The stop at the Eielson Visitor Center [2 Pictures] is the longest, but is still only 30 minutes. I took a short walk down a trail to take more pictures [13 Pictures*]. We decided to stay a little longer and take a later bus on out. This gave us a chance to do a short (but steep) hike up the mountain across the roads from the visitors center [24 Pictures*]. This gave us our best views of Mt. McKinley, but even then it was mostly in the clouds. In fact, it rained some while we were at the visitors center. When we got back and signed up to get onto one of the buses, we were not happy to learn that it would be at least an hour before a bus had space. So...more time to take pictures at Eielson [5 Pictures*].

Lucky for us, we got onto what was probably the best bus of the day, maybe of the month. Our new bus driver's name was Peter, and he was also great. He was helped by the fact that we encountered one outstanding wildlife sighting after another. It started with a group of three bears - a mother and two cubs, and right by the road [30 Pictures*]. Then a large caribou [Picture]. Then a fox walking down the road in front of us [3 Pictures*]. We made the scheduled stop at the rest area on the Toklat River and got to walk down into this braided river basin [3 Pictures*]. Then a closeup view of a collection of rams - male dall sheep [11 Pictures*]. I also have some pictures which attempt to convey how narrow the road is and how steep the banks are down to the river far, far below [2 Pictures*]. This place really would have problems if they did let people take their own cars on the Park Road. We stopped to check out a fox den, and got to see 4 young foxes out playing in front of the den. Throw in a grizzly bear on the ridge above the den and some dall sheep on the top of the mountain behing them, and we had quite a scene [4 Pictures*]. While Peter was telling an interesting story about wolves, one of the few animals we hadn't yet seen, someone in the back of the bus noticed a lynx off to our left. Lynx are some of the hardest to spot, being nocturnal and generally pretty easily scared away. But we definitely got to see one and followed him down the road just a bit as Peter coasted forward quietly. I was on the wrong side of the bus and my pictures of the lynx didn't come out, but my attempts are here, along with Rob's successful picture of the lynx [5 Pictures*]. One more rest stop [2 Pictures] and then one more fox [Picture] in the road and the tour was complete. With all the wildlife, the bus was a little late, and it actually arrived back at the park entrance after 10 PM. We ended up getting dinner at a pizza place in McKinley Park and finally got back to the lodge to move into the overflow bunk room around 11:15.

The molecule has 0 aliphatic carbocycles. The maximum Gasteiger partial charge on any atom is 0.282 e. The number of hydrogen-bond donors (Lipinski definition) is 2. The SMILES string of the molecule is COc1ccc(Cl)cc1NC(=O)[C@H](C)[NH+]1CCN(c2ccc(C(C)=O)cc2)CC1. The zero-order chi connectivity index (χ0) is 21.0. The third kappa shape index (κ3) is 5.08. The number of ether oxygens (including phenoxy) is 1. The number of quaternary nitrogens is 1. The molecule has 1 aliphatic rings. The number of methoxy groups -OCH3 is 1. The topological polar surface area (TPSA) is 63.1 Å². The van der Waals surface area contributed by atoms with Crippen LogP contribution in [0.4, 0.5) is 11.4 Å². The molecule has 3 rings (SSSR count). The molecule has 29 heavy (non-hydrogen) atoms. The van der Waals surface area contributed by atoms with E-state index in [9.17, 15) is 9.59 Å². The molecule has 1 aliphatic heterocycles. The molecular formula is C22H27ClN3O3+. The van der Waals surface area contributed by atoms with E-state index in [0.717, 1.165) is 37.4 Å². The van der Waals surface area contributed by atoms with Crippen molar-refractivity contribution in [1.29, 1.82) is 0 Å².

Day 14 Travel Log

Day 15: June 20, 2001

We left Ben and Becky's Lodge and Hostel in Carlo Creek and headed South toward Anchorage. This was a bright and sunny morning, giving some hope of seeing Denali on the way down the Parks Highway. We stopped in Cantwell for breakfast at a familiar place - Tsesyu Time to Eat Cafe and to fill the tank. We stopped along the way several times to attempt to get pictures of Denali. We stopped at viewpoints 9 miles [3 Pictures*] and 27 miles [2 Pictures*] south of Cantwell, and also passed Summit Lake [Picture*]. The view of the mountains from Hurricane Gulch was great [5 Pictures*], and we probably got a look at Denali. The viewpoints in Denali State Park were nice. At the North viewpoint [6 Pictures*], Denali was pretty much in the clouds. [Construction Picture]. At the South viewpoint, the base of McKinley was in clouds, but parts of the peak were poking out of the clouds, so we stuck around to try to get a better view [12 Pictures*]. Fortunately, as we continued south, the views were great, and we got some great looks at the entire upper part of the mountain from the road [2 Pictures*]. We also stopped at a viewpoint which was nice, but didn't have a Denali view and did have tons of mosquitos [3 Pictures]. Then one more nice view from the highway [2 Pictures*].

We continued South to the end of the Parks Highway and decided to get a room in Palmer before heading into Anchorage for a few hours. We checked into the Alaska Choice Motel [2 Pictures], then headed south on the Glenn Highway [3 Pictures] into Anchorage [2 Pictures]. We parked in the downtown area [3 Pictures*], walked to Resolution Park [8 Pictures*], then around downtown where we picked up some souveniers [4 Pictures]. We had a nice dinner at the Pepper Mill restaurant [Picture]. After dinner, we drove over to Earthquake Park [10 Pictures*], where it was "bugging", then did a little shopping [Picture] before heading back out to Palmer for the night [7 Pictures].

Day 15 Travel Log

Day 16: June 21, 2001